What: Ballet Victoria presents Frankenstein: A Zombie Love Story
When: Friday and Saturday at 7:30 p.m., Sunday at 2 p.m.
Where: McPherson Playhouse
Tickets: $14 to $63 (including discounts for children, students and seniors) at rmts.bc.ca and 250-386-6121
Ballet Victoria artistic director Paul Destrooper can probably relate to the mad-scientist story of Frankenstein in a way others cannot.
The creator of the company’s latest original work, which makes its Victoria debut Friday, has developed a trademark for mixing music, styles and storylines that may make the traditionally inclined uncomfortable. But for Destrooper, it’s a way to distinguish the work of the local company, as well as appealing to as many people as possible.
“It is using a medium that is ballet, which is traditional and has been around for a long time, but it’s giving it life, it’s making it accessible and contemporary,” he said this week.
In 2011’s Ballet Rocks, he blended the psychedelic rock of Pink Floyd with classical ballet. In 2012’s Ballet Off Broadway, he asked principal dancer Andrea Bayne to not just dance, but sing on stage (which she will do again this weekend). And in this season’s debut, Destrooper is mixing monster stories with a classic ballet, as well as musical styles that you may not consider natural fits.
While the backbone of the ballet is Mary Shelley’s Frankenstein, the story of a scientist who creates a monster through unconventional experiments, Destrooper said audiences will recognize a few other familiar monsters. From the tango-dancing scientist’s wife, who draws a few characteristics from Morticia Addams, to references to The Bride of Frankenstein and The Corpse Bride — Ballet Victoria’s Frankenstein is a hybrid creature in its own right.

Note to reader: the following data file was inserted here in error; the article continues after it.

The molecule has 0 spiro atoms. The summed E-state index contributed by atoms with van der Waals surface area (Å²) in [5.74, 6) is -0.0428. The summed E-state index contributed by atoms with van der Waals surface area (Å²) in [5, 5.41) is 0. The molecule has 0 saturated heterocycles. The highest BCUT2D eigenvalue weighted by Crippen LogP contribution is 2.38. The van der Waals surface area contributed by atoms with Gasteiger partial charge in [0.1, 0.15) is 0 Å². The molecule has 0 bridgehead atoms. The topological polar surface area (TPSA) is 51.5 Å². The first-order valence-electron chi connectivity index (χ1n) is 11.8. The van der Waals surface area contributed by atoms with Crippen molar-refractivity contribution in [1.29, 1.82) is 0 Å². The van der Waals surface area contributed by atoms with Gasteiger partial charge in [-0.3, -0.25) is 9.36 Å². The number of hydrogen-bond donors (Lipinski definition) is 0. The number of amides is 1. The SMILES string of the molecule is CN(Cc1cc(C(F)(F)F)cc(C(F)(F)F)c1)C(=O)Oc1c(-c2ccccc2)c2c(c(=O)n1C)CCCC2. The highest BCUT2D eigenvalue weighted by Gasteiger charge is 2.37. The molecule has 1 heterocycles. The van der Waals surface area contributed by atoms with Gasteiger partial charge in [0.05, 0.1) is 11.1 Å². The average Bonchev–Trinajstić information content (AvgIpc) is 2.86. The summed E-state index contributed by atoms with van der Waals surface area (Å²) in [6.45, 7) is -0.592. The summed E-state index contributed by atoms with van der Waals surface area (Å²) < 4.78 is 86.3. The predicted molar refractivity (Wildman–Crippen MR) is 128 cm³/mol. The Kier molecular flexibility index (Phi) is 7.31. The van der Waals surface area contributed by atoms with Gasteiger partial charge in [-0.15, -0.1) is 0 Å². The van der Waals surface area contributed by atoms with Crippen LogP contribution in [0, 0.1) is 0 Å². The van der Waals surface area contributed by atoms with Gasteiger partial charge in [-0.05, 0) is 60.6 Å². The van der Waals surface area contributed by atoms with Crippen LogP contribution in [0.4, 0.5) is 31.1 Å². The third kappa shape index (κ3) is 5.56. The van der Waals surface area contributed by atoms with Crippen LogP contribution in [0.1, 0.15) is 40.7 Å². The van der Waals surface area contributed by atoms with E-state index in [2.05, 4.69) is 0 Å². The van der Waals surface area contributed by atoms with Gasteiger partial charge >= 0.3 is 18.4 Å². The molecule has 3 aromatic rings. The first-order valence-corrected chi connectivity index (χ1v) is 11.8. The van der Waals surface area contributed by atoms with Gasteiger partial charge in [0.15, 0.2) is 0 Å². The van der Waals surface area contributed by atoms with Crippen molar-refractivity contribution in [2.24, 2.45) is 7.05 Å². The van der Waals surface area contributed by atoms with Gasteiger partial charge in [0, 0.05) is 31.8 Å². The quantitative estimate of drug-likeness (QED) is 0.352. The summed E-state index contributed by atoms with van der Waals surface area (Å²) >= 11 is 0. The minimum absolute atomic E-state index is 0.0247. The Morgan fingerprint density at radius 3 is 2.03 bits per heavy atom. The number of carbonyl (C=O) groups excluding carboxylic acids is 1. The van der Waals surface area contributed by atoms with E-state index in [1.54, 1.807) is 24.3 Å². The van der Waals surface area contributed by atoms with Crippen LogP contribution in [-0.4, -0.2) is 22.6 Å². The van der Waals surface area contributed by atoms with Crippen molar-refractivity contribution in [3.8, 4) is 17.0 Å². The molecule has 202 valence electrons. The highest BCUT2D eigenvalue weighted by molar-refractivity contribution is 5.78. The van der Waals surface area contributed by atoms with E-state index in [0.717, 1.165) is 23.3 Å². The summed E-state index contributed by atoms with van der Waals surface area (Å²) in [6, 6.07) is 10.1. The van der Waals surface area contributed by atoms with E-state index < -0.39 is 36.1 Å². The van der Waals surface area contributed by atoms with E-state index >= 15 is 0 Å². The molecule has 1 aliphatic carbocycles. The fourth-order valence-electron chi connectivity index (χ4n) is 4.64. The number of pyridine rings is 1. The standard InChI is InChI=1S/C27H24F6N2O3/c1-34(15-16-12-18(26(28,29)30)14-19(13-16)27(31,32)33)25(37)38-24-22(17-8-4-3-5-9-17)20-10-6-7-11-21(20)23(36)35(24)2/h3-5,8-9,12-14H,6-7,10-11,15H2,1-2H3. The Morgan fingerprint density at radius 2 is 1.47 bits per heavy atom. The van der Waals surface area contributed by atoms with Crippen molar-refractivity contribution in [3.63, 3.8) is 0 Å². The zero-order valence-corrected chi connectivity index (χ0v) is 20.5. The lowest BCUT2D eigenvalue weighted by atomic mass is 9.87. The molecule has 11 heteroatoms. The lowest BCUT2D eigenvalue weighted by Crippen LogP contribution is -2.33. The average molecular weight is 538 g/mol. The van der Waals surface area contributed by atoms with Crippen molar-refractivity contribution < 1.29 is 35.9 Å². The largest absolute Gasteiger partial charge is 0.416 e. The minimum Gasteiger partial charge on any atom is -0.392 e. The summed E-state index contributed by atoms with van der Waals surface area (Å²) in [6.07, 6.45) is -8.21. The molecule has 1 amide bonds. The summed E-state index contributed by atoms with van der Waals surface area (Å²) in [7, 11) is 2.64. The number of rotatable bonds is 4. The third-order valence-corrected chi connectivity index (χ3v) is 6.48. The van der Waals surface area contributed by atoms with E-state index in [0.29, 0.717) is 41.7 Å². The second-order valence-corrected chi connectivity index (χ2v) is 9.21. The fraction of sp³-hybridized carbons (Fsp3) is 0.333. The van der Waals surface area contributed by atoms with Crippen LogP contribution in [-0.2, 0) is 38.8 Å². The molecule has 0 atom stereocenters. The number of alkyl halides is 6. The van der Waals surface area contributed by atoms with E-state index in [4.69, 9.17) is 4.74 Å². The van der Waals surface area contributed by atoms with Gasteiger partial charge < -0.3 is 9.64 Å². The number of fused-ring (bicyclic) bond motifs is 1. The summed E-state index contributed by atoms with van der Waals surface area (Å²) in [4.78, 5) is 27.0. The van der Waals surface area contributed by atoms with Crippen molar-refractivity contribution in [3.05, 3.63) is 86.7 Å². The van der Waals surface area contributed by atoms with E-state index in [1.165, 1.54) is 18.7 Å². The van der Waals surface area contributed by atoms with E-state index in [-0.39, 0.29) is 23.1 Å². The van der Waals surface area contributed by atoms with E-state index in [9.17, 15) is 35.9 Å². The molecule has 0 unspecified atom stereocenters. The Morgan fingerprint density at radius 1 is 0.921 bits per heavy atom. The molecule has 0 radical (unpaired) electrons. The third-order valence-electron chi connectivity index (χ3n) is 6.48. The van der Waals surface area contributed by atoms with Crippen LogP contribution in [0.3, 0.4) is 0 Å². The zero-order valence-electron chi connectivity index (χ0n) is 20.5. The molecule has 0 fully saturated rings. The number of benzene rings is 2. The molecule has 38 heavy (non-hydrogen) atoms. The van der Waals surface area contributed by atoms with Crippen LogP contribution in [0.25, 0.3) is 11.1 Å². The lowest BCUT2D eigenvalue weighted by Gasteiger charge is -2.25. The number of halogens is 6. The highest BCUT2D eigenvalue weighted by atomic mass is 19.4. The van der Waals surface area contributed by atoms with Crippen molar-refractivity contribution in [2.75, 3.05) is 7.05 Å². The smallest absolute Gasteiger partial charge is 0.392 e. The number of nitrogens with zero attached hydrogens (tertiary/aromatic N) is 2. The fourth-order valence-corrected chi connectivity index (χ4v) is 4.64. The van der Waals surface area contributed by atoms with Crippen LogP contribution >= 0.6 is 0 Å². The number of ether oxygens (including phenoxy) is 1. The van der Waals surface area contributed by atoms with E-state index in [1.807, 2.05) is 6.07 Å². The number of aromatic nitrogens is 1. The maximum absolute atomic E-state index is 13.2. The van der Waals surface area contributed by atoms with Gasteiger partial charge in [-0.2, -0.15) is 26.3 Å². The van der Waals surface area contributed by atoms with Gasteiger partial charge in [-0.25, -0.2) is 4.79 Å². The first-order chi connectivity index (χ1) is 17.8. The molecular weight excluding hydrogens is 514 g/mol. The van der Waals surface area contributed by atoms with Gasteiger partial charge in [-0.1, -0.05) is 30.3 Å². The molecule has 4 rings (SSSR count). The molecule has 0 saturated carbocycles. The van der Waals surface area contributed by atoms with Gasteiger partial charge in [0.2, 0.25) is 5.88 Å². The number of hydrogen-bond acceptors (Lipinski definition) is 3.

Destrooper even identifies traditional repertoire with the Halloween theme.
“For the second act, I actually chose to go with the ‘original zombie ballet,’ which you could say, is Giselle.” Giselle tells the story of a woman who dies of a broken heart and is roused from her grave. While Ballet Victoria sticks with the original choreography for the traditional variations and pas de deux, Destrooper is also weaving in contemporary sections.
“What it does is challenges the dancers in the highest classical technique and also makes it a little more accessible for everyone,” he said.
The musical score ranges from Adolphe Adam’s songs from Giselle to classical musicians like Verdi and Shostakovich to ambient soundscapes, and even a tango and a cha-cha.
“It’s going to be quite funky,” Destrooper said. “It’s almost like building a soundtrack for a film.”
Frankenstein is the first ballet of the season for the company, which has nine members this year. Despite a formula Destrooper said is popular with audiences, the company struggles to break even. From his perspective, it’s because public funding for dance projects more often goes toward avant-garde and abstract works.
“Sometimes when you choose to do works that are popular, you’re accused of being populist — which is funny because what we do, no one else is doing,” Destrooper said.
Dance companies these days are more preoccupied with gymnastics rather than theatricality, he said.
“Very few people are still creating story ballets,” he said. “To reach across not just to different cultures but to different generations, it has to make sense. But that’s something that isn’t valued as much as it should be.”